As of 2002, AFOSI included more than 160 units worldwide. Its ranks numbered 2,475, with members drawn from active-duty Air Force personnel, reservists, and civilians. The vast majority—1,890 persons—were special agents bearing credentials at the federal level. Each year, the AFOSI, one of the most popular career-field choices in the United States Air Force, welcomed 230 new special agents drawn from active-duty officers and enlisted members, reservists, and civilians.
All members receive 11 weeks of training at the Federal Law Enforcement Training Center in Glynco, Georgia, alongside trainees for other federal law enforcement services. They follow this with another six weeks of training specific to the AFOSI mission. After a one-year probationary period in the field, members typically receive additional training in their given specialties.
█ FURTHER READING:
DOD Investigation Programs: Background Data. Washington, D.C.: United States General Accounting Office, 1989.
Wilson, William. Dictionary of the United States Intelligence Services: Over 1500 Terms, Programs, and Agencies. Jefferson, NC: McFarland, 1996.
Air Force Office of Special Investigations. <http://www.dtic.mil/afosi/> (December 29, 2002).
Air Force Intelligence, United States
"Air Force Office of Special Investigations, United States." Encyclopedia of Espionage, Intelligence, and Security. . Encyclopedia.com. 13 Dec. 2018 <https://www.encyclopedia.com>.
"Air Force Office of Special Investigations, United States." Encyclopedia of Espionage, Intelligence, and Security. . Encyclopedia.com. (December 13, 2018). https://www.encyclopedia.com/politics/encyclopedias-almanacs-transcripts-and-maps/air-force-office-special-investigations-united-states
"Air Force Office of Special Investigations, United States." Encyclopedia of Espionage, Intelligence, and Security. . Retrieved December 13, 2018 from Encyclopedia.com: https://www.encyclopedia.com/politics/encyclopedias-almanacs-transcripts-and-maps/air-force-office-special-investigations-united-states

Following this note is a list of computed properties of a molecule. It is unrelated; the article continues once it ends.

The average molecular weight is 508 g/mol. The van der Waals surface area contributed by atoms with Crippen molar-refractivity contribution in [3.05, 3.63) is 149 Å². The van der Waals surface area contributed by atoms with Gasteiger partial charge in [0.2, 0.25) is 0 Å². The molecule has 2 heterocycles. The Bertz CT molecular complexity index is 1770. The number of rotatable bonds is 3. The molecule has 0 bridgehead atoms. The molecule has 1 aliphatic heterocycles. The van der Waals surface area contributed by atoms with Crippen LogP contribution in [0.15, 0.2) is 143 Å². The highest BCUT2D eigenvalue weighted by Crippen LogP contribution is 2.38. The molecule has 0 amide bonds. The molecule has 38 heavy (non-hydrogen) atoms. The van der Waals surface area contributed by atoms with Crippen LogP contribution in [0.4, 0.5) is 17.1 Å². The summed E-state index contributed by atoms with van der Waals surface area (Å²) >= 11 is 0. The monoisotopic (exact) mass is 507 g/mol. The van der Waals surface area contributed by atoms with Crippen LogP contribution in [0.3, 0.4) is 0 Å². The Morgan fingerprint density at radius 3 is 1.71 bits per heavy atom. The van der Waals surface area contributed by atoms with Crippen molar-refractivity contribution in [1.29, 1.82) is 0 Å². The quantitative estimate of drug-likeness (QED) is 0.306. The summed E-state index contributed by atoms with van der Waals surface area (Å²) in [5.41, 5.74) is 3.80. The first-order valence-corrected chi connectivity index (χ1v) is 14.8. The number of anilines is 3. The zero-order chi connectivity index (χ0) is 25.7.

Encyclopedia.com gives you the ability to cite reference entries and articles according to common styles from the Modern Language Association (MLA), The Chicago Manual of Style, and the American Psychological Association (APA).
Within the “Cite this article” tool, pick a style to see how all available information looks when formatted according to that style. Then, copy and paste the text into your bibliography or works cited list.
Because each style has its own formatting nuances that evolve over time and not all information is available for every reference entry or article, Encyclopedia.com cannot guarantee each citation it generates. Therefore, it’s best to use Encyclopedia.com citations as a starting point before checking the style against your school or publication’s requirements and the most-recent information available at these sites:
Modern Language Association
The Chicago Manual of Style
American Psychological Association
- Most online reference entries and articles do not have page numbers. Therefore, that information is unavailable for most Encyclopedia.com content. However, the date of retrieval is often important. Refer to each style’s convention regarding the best way to format page numbers and retrieval dates.
- In addition to the MLA, Chicago, and APA styles, your school, university, publication, or institution may have its own requirements for citations. Therefore, be sure to refer to those guidelines when editing your bibliography or works cited list.